Slavko, Vesna and Irena

1 May 2018

Social, cultural and linguistic diversity are characteristic of modern, inclusive and globally connected cities such as Melbourne. For generations Melbourne's suburbs have been shaped by cultures and people from all around the world. The Italians went to Carlton, the Greeks found Richmond and the Vietnamese made Footscray home. People often choose to live close to people from the same ethnic background as it enables them to connect with family, friends and community, to communicate with others who speak the same language, to buy food from shops which sell traditional foods, and to attend the same church, mosque or synagogue.

In recent weeks, Home at Last (HAL) were able to find secure, affordable and appropriate housing for three clients, all from a Serbian background in the same block of social housing properties located in the City of Brimbank.

Slavko (58) was referred to our Home At Last program as he was homeless and couch surfing. He stated that his already poor health deteriorated rapidly due to being homeless. ‘I was not eating properly as I was not allowed to cook and I was just happy that my friends offered me a couch to sleep on’, stated Slavko.
Mother and daughter, Vesna (61) and Irena (29) approached our service as they were being evicted from their expensive and poorly managed private rental unit.
The pathways and documents people are required to complete to access the public housing system are confusing, complex and overwhelming for most people. This was the experience of Irena, Vesna and Slavko. “I was stressed out about all the paperwork, everything was going through my mind. I understood what I needed to do, but so much paperwork!” This feeling of panic and uncertainty about even beginning the application process is common among people who contact Home At Last for advice and support - it has the potential to be even more daunting for a person if they are from a culturally and linguistically diverse background. This is where a HAL outreach worker steps in! Melis worked with Irena and her family, and Slavko to holistically asses their housing situations, provide them with housing options, submit their housing applications and support them whilst waiting for application approval.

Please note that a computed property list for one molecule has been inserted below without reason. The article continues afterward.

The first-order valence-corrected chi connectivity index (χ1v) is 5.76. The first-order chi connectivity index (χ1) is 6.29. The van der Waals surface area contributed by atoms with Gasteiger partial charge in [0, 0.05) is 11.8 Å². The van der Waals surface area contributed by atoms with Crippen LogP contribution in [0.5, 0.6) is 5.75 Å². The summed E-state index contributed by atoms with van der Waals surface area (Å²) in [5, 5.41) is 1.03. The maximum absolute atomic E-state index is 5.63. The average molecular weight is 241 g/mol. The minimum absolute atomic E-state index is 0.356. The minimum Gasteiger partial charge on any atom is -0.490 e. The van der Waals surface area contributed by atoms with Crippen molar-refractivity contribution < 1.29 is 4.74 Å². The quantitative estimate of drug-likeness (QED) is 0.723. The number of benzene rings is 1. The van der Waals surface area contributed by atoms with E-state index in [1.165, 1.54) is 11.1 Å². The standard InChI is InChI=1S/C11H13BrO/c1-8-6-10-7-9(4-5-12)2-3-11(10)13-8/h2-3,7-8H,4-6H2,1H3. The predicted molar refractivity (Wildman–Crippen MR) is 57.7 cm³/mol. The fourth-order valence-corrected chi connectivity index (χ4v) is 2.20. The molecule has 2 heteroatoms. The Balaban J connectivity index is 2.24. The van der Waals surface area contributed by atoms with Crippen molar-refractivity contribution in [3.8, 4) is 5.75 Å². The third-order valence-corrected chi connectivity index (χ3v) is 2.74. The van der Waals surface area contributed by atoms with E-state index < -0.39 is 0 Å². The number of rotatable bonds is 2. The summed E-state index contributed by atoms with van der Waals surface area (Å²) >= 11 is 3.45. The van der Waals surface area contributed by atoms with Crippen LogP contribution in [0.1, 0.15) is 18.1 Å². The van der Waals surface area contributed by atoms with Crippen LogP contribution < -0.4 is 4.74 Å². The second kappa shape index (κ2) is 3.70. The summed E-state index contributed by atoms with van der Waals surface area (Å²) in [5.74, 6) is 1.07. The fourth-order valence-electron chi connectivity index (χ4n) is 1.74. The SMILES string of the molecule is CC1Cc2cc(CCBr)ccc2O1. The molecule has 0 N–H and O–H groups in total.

The support from Melis continued all the way through to when they are settled into their new homes. Slavko said he has “the greatest place to live in”. When Melis asked him how much his living situation has improved from 1-10 he said “TOO MUCH!”. Vesna reiterated this sentiment sharing that now her rent is more affordable she feels “very, very happy”. It was obvious that now Irena, Vesna and Slavko feel secure and safe in their homes after a long time feeling fear about their housing situation. Fiona asked how it felt living in a safe home near people who know a similar culture and speak Serbian too. “We are now living here in peace, living here with other people. We have no problems with anybody”, said Irena. This sense of belonging, safety, community and peace is an intrinsic part of the service HAL endeavours to provide. This sense of safety extends beyond the physical; it includes spiritual, cultural and emotional. It is this holistic understanding of safety and belonging that HAL regularly considers; in this situation HAL successfully secured housing for multiple people who speak Serbian in the same public housing locality to nurture their shared community, language and culture. Vesna said, “Without HAL who knows what would have happened to us”.

Slavko, 58, stated that the City of Brimbank is becoming an increasingly popular local government area from the Serbian speaking community. Vesna and Irena said that ‘having a neighbour who speaks the same language makes it easier to communicate’. Feeling hope and a sense of belonging is important to our organisation and we try to cultivate this as we provide ongoing and personalised housing support.

When asked how she felt after first coming to the HAL drop-in-service, Irena said, “I had hope; I had enormous hope".